When you’re camping, keeping warm is critical. And you lose a third or more of your body heat through your head. The hard part is protecting it without impeding your view or becoming uncomfortable.
Here are a few tips on how to keep your face warm while camping, whether you’re hiking or sleeping in your sleeping bag:
How To Keep Your Face Warm While Camping
There are few options for keeping your face warm when camping than keeping the back of your head warm, though options exist.
We’ll cover a variety of them here:
1. Use A Face Protector
The ideal solution is using the face protector on your jacket to keep your face warm. These are typically flaps on the sides of the jacket hood that can be snapped or zipped in front of your face.
It leaves your eyes uncovered so that your vision is mostly unaffected. Another option is to wear a parka hood. The hood of the average parka sticks out ahead of your face.
The tunneled hood naturally encloses your head, helping it retain body heat. Furthermore, the tunnel design of the hood protects your face from the wind. The downside of this approach is that you have a literal tunnel vision.
2. Stand-Alone Fleece Face Masks
You can buy stand-alone fleece face masks. These may be able to connect to your jacket hood with buttons or snaps.
In fact, a number of manufacturers make versions that are compatible with their hats and jackets.
It can protect your mouth and nose while giving you enough space to breathe.
3. Wear a Scarf
Another option for keeping your face warm when camping is wearing a scarf. Wrap it around your neck or face to help keep it warm.
The biggest benefits of this approach are that you can do this no matter what type of jacket you have and buy whatever scarf you want.
You can buy a light and brightly colored scarf or a dark, heavy one. One of the downsides of scarves is that they can come undone.
They also introduce a strangulation risk. If the scarf gets caught in a wheel or winding device, you could choke before you can get it off.
The same is true if the scarf gets caught in something while you fall. The risk of this is low, but it is significant enough that they sell children’s hooded jackets with strings or attachments that can’t cause someone to be strangled.
4. Wear a Balaclava (Ski Mask)
Perhaps the safest approach is to wear a balaclava. The balaclava is often called the ski mask. It generally has holes for your eyes and mouth.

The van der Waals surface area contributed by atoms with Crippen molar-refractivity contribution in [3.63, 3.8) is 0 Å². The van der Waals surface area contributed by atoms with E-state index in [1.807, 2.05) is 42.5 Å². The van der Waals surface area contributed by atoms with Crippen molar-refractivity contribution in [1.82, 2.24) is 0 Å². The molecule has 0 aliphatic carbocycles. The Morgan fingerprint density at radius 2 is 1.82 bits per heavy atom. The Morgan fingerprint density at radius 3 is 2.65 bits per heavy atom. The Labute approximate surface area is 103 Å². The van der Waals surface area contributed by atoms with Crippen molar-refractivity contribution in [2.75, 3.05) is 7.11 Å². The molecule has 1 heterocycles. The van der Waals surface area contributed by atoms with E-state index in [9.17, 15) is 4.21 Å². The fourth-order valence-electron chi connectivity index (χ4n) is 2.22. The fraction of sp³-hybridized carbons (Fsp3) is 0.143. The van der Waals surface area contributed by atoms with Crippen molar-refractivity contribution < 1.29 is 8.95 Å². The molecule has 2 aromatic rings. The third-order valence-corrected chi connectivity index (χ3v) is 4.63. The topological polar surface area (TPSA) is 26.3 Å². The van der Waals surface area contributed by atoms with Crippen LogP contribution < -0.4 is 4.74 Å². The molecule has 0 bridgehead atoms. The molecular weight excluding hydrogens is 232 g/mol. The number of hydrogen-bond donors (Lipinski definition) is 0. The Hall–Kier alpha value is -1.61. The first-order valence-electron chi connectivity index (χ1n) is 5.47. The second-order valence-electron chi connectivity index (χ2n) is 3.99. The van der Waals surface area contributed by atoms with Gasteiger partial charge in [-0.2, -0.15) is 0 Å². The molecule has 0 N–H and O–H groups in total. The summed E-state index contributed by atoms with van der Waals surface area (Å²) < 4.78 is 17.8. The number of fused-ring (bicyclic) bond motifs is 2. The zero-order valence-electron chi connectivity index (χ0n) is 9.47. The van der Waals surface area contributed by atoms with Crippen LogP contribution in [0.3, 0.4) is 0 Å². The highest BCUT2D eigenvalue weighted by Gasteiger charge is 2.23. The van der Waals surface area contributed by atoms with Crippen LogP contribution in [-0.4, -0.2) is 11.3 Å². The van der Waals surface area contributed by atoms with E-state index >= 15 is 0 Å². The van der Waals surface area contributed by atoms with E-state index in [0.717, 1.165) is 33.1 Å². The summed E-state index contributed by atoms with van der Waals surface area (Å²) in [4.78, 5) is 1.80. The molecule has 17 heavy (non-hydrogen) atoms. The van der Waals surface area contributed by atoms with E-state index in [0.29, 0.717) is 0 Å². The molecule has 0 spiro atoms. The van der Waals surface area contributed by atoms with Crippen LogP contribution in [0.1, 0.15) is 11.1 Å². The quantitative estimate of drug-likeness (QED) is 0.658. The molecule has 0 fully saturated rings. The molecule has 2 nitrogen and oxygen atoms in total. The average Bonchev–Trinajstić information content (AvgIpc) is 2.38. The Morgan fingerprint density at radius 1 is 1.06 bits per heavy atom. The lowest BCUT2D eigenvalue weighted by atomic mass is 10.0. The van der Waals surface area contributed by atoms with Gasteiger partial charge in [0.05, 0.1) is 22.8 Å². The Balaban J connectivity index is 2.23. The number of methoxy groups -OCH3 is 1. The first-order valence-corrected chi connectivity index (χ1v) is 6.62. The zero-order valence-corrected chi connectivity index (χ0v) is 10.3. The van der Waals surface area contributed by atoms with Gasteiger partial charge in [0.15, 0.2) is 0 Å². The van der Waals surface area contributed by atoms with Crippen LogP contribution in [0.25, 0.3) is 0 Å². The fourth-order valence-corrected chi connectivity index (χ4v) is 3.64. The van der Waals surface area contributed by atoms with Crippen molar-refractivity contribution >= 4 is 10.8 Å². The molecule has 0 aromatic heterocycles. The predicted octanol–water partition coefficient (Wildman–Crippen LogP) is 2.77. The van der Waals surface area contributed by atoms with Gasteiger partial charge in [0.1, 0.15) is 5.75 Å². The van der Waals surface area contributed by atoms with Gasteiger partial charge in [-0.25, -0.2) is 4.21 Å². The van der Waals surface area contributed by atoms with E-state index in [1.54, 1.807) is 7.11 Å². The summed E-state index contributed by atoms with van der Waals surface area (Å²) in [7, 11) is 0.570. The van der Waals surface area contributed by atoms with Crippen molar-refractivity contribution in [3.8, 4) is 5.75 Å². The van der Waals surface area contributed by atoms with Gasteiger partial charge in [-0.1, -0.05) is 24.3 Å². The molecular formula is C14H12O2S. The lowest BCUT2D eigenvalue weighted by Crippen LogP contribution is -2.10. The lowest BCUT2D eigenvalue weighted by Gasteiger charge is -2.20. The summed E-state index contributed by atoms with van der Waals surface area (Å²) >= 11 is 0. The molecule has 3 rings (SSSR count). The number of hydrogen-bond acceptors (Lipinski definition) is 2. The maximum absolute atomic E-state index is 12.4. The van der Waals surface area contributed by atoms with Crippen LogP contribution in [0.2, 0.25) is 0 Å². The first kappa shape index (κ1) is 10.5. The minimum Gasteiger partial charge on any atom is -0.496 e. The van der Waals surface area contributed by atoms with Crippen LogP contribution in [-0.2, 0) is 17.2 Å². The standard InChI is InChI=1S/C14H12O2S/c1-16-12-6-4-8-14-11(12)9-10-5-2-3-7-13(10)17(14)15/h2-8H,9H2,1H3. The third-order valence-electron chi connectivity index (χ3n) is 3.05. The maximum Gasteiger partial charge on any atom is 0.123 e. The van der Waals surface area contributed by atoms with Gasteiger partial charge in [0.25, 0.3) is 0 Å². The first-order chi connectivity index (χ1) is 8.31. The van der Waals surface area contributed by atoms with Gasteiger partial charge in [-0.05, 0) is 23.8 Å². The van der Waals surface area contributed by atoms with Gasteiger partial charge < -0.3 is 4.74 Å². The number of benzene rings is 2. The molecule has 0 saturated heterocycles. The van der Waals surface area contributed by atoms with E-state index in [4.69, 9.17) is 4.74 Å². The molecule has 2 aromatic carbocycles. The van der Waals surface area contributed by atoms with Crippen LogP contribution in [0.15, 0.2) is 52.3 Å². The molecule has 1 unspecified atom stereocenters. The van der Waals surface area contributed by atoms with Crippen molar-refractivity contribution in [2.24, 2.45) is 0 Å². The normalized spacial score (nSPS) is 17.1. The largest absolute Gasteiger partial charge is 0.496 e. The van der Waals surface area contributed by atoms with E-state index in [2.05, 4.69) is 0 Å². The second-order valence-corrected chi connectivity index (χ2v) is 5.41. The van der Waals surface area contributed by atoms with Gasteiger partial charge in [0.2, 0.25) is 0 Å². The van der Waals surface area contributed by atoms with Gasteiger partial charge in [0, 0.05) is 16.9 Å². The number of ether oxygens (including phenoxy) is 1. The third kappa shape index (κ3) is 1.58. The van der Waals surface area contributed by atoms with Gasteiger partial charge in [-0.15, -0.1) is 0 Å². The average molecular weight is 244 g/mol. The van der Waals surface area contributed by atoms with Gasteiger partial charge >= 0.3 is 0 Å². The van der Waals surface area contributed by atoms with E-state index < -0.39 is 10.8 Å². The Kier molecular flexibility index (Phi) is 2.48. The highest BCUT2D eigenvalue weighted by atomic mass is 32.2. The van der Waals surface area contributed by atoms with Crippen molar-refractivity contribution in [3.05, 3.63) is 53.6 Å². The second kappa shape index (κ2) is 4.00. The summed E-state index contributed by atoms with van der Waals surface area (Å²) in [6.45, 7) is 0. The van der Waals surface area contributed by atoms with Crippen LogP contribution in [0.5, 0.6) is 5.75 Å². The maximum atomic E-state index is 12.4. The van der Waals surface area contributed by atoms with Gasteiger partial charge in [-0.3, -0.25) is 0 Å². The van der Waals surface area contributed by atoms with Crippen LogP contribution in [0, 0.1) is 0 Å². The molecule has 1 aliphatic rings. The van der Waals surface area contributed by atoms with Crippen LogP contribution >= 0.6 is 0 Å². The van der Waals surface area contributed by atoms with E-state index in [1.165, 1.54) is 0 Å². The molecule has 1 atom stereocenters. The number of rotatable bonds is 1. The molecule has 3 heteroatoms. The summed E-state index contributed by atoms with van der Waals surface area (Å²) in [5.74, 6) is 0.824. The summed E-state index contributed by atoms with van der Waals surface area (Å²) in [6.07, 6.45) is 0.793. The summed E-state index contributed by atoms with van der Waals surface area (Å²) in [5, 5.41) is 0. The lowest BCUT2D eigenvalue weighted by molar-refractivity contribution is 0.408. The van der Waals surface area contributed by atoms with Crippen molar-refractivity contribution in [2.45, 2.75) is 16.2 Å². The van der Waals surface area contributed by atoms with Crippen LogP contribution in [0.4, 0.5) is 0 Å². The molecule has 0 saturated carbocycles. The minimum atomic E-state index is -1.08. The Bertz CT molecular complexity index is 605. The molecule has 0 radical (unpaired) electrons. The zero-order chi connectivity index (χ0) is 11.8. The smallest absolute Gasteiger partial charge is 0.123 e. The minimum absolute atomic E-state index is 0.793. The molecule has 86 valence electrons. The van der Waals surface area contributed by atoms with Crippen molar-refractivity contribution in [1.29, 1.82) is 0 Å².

The rest covers your head snuggly like a sock. The upsides are that it can’t get in the way and can be used with any other garments you wear.
The downside is that it can interfere with your ability to be understood if it doesn’t expose your mouth. Another balaclava design is a thick sock-like tube.
You can let it sit on your neck as a scarf until you pull it up to cover the lower half of your face. Depending on the design, you may be able to pull the back of the balaclava over the back of your head to create a de facto hood.
Other designs resemble a ski mask but leave a large single hole open around the eyes. This design lets you wear ski goggles securely against the face while protecting the rest of the face from the wind.
This design also means you could pull that part of the ski mask down to talk or eat. In many cases, the balaclava can be worn in addition to a hat, parka or scarf. And the balaclava can be pulled up and worn as a hat or hair net, too.
There are face masks designed for skiers and other winter sports enthusiasts that can help keep your face warm, as well. The average pair of full-face goggles will protect your eyes and upper face from the wind.
How to Protect Your Face from the Cold
We often focus on keeping our face and head warm in the winter. However, it is possible to get sunburn and windburn when outside.
If you aren’t covering your face completely with a balaclava or essentially doing so via a parka, consider wearing sunscreen.
Try to wear sunglasses or goggles that protect against ultraviolet light when you’re outside to prevent snow blindness, a form of sunburn that affects the retinas.
Conversely, wearing goggles or sunglasses provides a little protection from the wind, though it won’t help your face stay warm unless you’re wearing massive goggles.
If you’re carrying a blanket with you, you can wrap that around your head and face to protect it from the elements. This is an easy solution for young children.
How to Keep Your Head Warm when Camping
The simplest solution to keep your head warm is to take advantage of the gear you already have.
Pull up your jacket’s hood. Pull up the hood on your sleeping bag if you have a mummy style sleeping bag.
This will help keep your head warm. If you don’t have these items, wear a hat.
How to Keep the Rest of Your Body Warm when Camping
Before you blame your lack of head and face protection, don’t forget the need to keep the rest of your body warm. For example, wear heavy duty socks, and don’t let them get too sweaty.
Wear toe warmers and use hand warmers. If all else fails, you can put your warmed hands against your face. Have two different caps like stocking caps.
Then, if one gets too sweaty, you can remove it and replace it with one that is warm and dry. This means that you want to wear a clean, dry cap during the day, not the knit cap you wore to bed.
Don’t forget simple solutions like ear muffs. These keep your ears warm, and a large pair can help protect your face from the wind, as well.
Don’t forget to pull down the ear flaps on your jacket, as well. Then it will provide a little protection for the sides of your face from the wind and the cold.